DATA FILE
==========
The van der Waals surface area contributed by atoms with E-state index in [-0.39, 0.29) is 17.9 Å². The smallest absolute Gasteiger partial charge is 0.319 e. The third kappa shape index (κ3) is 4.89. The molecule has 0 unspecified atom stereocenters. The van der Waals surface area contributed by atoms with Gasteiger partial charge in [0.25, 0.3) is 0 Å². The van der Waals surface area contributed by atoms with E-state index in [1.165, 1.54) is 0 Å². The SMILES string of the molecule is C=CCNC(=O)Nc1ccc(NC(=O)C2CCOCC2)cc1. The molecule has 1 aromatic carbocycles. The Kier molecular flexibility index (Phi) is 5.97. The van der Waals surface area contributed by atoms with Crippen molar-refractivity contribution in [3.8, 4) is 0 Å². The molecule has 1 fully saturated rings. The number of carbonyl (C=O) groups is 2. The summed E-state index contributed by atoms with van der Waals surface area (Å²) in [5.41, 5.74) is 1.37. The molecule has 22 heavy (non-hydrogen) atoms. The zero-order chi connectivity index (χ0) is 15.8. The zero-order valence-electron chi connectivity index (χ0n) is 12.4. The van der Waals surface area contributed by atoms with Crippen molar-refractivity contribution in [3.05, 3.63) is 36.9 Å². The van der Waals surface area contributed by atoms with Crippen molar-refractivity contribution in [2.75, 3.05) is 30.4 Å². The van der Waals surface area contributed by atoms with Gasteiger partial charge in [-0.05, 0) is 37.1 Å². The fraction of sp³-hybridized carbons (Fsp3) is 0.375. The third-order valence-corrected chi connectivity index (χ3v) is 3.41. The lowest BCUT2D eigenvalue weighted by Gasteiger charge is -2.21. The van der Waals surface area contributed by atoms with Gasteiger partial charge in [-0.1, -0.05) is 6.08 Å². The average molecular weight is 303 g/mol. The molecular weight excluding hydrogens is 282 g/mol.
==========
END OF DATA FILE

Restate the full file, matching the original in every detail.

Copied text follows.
The van der Waals surface area contributed by atoms with E-state index in [-0.39, 0.29) is 17.9 Å². The smallest absolute Gasteiger partial charge is 0.319 e. The third kappa shape index (κ3) is 4.89. The molecule has 0 unspecified atom stereocenters. The van der Waals surface area contributed by atoms with Gasteiger partial charge in [0.25, 0.3) is 0 Å². The van der Waals surface area contributed by atoms with E-state index in [1.165, 1.54) is 0 Å². The SMILES string of the molecule is C=CCNC(=O)Nc1ccc(NC(=O)C2CCOCC2)cc1. The molecule has 1 aromatic carbocycles. The Kier molecular flexibility index (Phi) is 5.97. The van der Waals surface area contributed by atoms with Crippen molar-refractivity contribution in [3.8, 4) is 0 Å². The molecule has 1 fully saturated rings. The number of carbonyl (C=O) groups is 2. The summed E-state index contributed by atoms with van der Waals surface area (Å²) in [5.41, 5.74) is 1.37. The molecule has 22 heavy (non-hydrogen) atoms. The zero-order chi connectivity index (χ0) is 15.8. The zero-order valence-electron chi connectivity index (χ0n) is 12.4. The van der Waals surface area contributed by atoms with Crippen molar-refractivity contribution in [3.05, 3.63) is 36.9 Å². The van der Waals surface area contributed by atoms with Crippen molar-refractivity contribution in [2.75, 3.05) is 30.4 Å². The van der Waals surface area contributed by atoms with Gasteiger partial charge in [-0.05, 0) is 37.1 Å². The fraction of sp³-hybridized carbons (Fsp3) is 0.375. The third-order valence-corrected chi connectivity index (χ3v) is 3.41. The lowest BCUT2D eigenvalue weighted by Gasteiger charge is -2.21. The van der Waals surface area contributed by atoms with Gasteiger partial charge in [-0.1, -0.05) is 6.08 Å². The average molecular weight is 303 g/mol. The molecular weight excluding hydrogens is 282 g/mol.